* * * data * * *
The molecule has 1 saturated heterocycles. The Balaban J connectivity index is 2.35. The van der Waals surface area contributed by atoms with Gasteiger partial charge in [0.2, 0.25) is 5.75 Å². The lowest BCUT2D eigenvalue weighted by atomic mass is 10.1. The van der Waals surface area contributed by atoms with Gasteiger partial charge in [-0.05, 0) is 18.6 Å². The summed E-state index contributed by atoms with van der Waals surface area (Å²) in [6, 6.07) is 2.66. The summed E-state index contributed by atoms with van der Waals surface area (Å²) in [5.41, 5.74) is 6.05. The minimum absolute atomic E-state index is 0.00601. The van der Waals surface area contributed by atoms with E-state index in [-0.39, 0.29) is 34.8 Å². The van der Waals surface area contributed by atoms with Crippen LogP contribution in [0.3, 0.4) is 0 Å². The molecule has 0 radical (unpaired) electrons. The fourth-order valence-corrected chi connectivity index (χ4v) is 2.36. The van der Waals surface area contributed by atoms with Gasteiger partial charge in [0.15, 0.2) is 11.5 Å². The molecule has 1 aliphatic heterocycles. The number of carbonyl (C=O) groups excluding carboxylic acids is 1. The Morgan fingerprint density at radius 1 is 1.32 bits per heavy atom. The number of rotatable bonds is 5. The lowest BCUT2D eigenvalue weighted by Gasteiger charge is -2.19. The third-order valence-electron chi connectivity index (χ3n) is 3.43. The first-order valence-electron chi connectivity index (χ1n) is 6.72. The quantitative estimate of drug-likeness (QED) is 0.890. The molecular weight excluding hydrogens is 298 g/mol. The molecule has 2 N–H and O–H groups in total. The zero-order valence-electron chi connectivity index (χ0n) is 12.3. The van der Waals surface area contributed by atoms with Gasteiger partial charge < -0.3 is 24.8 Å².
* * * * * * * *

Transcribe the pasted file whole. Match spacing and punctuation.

The molecule has 1 saturated heterocycles. The Balaban J connectivity index is 2.35. The van der Waals surface area contributed by atoms with Gasteiger partial charge in [0.2, 0.25) is 5.75 Å². The lowest BCUT2D eigenvalue weighted by atomic mass is 10.1. The van der Waals surface area contributed by atoms with Gasteiger partial charge in [-0.05, 0) is 18.6 Å². The summed E-state index contributed by atoms with van der Waals surface area (Å²) in [6, 6.07) is 2.66. The summed E-state index contributed by atoms with van der Waals surface area (Å²) in [5.41, 5.74) is 6.05. The minimum absolute atomic E-state index is 0.00601. The van der Waals surface area contributed by atoms with E-state index in [-0.39, 0.29) is 34.8 Å². The van der Waals surface area contributed by atoms with Crippen LogP contribution in [0.3, 0.4) is 0 Å². The molecule has 0 radical (unpaired) electrons. The fourth-order valence-corrected chi connectivity index (χ4v) is 2.36. The van der Waals surface area contributed by atoms with Gasteiger partial charge in [0.15, 0.2) is 11.5 Å². The molecule has 1 aliphatic heterocycles. The number of carbonyl (C=O) groups excluding carboxylic acids is 1. The Morgan fingerprint density at radius 1 is 1.32 bits per heavy atom. The number of rotatable bonds is 5. The lowest BCUT2D eigenvalue weighted by Gasteiger charge is -2.19. The third-order valence-electron chi connectivity index (χ3n) is 3.43. The first-order valence-electron chi connectivity index (χ1n) is 6.72. The quantitative estimate of drug-likeness (QED) is 0.890. The molecular weight excluding hydrogens is 298 g/mol. The molecule has 2 N–H and O–H groups in total. The zero-order valence-electron chi connectivity index (χ0n) is 12.3. The van der Waals surface area contributed by atoms with Gasteiger partial charge < -0.3 is 24.8 Å².